This week, pop superstar/heartthrob Justin Bieber released Believe Acoustic, containing acoustic versions of select hits from his 2012 album Believe. By “acoustic,” we mean guitar and vocals. That’s pretty much it, except for a piano on the bonus track.
Yeah, here’s an idea. Let’s take an already hugely successful album, create stripped-down versions of some of the songs, and RE-release it to milk every last dime we can out of it.
Oh…but wait a minute…this stuff is actually pretty good…
Really good, actually.
Here’s the thing about so much modern pop: it gets so overproduced that you often can’t hear the true talent of the artist behind it. This allows some artists who aren’t really all that talented to hide behind the façade—but for those who do have the talent, it masks their abilities.
That, to me, is the beauty behind Believe Acoustic: you pull back all the production noise, guest rappers and slick dance beats, and you can actually hear what Justin Bieber really sounds like. As it happens, underneath all that spit and polish, he really is a talented kid, with flawless vocal chops and a sense of expression well beyond his years. Usher done found a good ‘un after all.
Also in defense of the record, it’s not just a re-make album. In addition to acoustic versions of tunes like “Boyfriend,” “As Long As You Love Me,” and “She Don’t Like the Lights,” Bieber includes three new tunes (also performed in stripped-down mode): “Yellow Raincoat,” “I Would,” and a piano-driven tune about Bieber’s breakup with Selena Gomez, “Nothing Like Us,”—a bonus tracks that proves to be one of the album’s highlights. There is also a live acoustic version of “Fall” thrown in for good measure. While virtually all of these tracks are ear candy, one of the best revelations is how well “Beauty and a Beat” translates to an acoustic, guitar-driven song. You won’t even miss Nicki Minaj. Promise.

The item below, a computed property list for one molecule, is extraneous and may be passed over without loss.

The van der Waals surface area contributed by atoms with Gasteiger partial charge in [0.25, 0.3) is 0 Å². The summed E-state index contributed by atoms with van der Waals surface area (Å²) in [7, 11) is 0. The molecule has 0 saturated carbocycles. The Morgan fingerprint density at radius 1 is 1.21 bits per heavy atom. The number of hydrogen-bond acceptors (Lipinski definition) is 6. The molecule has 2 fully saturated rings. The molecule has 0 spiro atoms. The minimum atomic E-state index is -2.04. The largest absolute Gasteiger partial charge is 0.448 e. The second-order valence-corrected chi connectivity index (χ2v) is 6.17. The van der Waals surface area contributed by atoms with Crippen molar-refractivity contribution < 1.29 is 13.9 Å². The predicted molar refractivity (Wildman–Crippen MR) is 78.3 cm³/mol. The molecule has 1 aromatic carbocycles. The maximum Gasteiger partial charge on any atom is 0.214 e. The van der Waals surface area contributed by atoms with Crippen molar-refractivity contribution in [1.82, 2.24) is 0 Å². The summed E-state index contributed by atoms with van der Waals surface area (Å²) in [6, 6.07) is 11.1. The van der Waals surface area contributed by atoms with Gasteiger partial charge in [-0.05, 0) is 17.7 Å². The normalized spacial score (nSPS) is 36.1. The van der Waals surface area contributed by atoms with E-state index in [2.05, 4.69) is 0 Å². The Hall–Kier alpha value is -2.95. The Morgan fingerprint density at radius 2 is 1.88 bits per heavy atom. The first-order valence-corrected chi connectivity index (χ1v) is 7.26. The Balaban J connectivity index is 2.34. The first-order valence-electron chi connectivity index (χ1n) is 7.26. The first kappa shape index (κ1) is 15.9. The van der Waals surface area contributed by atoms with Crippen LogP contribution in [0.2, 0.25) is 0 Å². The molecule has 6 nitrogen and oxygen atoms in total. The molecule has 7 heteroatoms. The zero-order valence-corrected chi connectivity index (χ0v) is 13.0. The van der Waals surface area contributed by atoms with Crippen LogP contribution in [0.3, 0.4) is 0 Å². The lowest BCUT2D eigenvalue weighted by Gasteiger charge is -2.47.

For those who have long been doubters of Justin Bieber’s longevity as an artist, or his ability to transition from a teen heartthrob to an, um, adult heartthrob—I think part of the problem was that the pop production was masking his true abilities just a little bit. Not that he should change genres, or anything, just saying we couldn’t always hear the raw talent behind the pretty face. This acoustic record, I believe, will settle the question once and for all for a lot of doubters: Bieber definitely has the talent to be a superstar. Some might even rightfully feel (as I alluded to in such a tongue-in-cheek manner earlier) that Believe Acoustic is a marketing ploy to generate more sales out of these tunes. But I happen to think it’s much more than that—I think this record might just prove to be the smartest move of Justin Bieber’s career.